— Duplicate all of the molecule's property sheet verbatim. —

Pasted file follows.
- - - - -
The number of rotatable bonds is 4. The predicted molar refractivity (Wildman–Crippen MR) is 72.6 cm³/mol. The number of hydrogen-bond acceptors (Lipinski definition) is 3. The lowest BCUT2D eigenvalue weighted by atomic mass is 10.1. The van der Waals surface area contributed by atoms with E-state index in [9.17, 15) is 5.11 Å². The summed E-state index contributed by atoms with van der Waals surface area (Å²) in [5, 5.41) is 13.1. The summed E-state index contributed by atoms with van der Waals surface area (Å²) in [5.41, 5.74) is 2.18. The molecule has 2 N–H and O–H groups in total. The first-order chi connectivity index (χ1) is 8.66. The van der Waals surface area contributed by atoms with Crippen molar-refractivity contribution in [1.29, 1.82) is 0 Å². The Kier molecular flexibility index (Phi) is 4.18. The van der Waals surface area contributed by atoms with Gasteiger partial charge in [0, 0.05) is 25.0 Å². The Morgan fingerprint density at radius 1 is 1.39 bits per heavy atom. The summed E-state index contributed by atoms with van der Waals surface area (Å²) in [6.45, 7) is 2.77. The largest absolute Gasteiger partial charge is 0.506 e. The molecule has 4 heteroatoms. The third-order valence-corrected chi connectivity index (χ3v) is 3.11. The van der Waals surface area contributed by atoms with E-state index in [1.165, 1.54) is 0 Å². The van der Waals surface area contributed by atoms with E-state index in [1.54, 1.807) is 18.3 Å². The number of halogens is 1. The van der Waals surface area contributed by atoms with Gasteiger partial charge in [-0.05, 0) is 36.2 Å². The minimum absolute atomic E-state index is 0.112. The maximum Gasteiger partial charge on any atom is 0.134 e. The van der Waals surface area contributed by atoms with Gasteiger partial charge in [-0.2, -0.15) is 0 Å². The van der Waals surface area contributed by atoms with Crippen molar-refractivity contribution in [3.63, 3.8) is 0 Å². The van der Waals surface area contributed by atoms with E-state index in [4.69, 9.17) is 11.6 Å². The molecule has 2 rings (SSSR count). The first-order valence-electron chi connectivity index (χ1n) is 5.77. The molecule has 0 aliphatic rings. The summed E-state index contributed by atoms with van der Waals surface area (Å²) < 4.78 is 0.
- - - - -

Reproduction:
The number of rotatable bonds is 4. The predicted molar refractivity (Wildman–Crippen MR) is 72.6 cm³/mol. The number of hydrogen-bond acceptors (Lipinski definition) is 3. The lowest BCUT2D eigenvalue weighted by atomic mass is 10.1. The van der Waals surface area contributed by atoms with E-state index in [9.17, 15) is 5.11 Å². The summed E-state index contributed by atoms with van der Waals surface area (Å²) in [5, 5.41) is 13.1. The summed E-state index contributed by atoms with van der Waals surface area (Å²) in [5.41, 5.74) is 2.18. The molecule has 2 N–H and O–H groups in total. The first-order chi connectivity index (χ1) is 8.66. The van der Waals surface area contributed by atoms with Crippen molar-refractivity contribution in [1.29, 1.82) is 0 Å². The Kier molecular flexibility index (Phi) is 4.18. The van der Waals surface area contributed by atoms with Gasteiger partial charge in [0, 0.05) is 25.0 Å². The Morgan fingerprint density at radius 1 is 1.39 bits per heavy atom. The summed E-state index contributed by atoms with van der Waals surface area (Å²) in [6.45, 7) is 2.77. The largest absolute Gasteiger partial charge is 0.506 e. The molecule has 4 heteroatoms. The third-order valence-corrected chi connectivity index (χ3v) is 3.11. The van der Waals surface area contributed by atoms with E-state index in [1.165, 1.54) is 0 Å². The van der Waals surface area contributed by atoms with E-state index in [1.54, 1.807) is 18.3 Å². The number of halogens is 1. The van der Waals surface area contributed by atoms with Gasteiger partial charge in [-0.05, 0) is 36.2 Å². The minimum absolute atomic E-state index is 0.112. The maximum Gasteiger partial charge on any atom is 0.134 e. The van der Waals surface area contributed by atoms with Gasteiger partial charge in [-0.2, -0.15) is 0 Å². The van der Waals surface area contributed by atoms with Crippen molar-refractivity contribution in [3.63, 3.8) is 0 Å². The van der Waals surface area contributed by atoms with E-state index in [4.69, 9.17) is 11.6 Å². The molecule has 2 rings (SSSR count). The first-order valence-electron chi connectivity index (χ1n) is 5.77. The molecule has 0 aliphatic rings. The summed E-state index contributed by atoms with van der Waals surface area (Å²) < 4.78 is 0.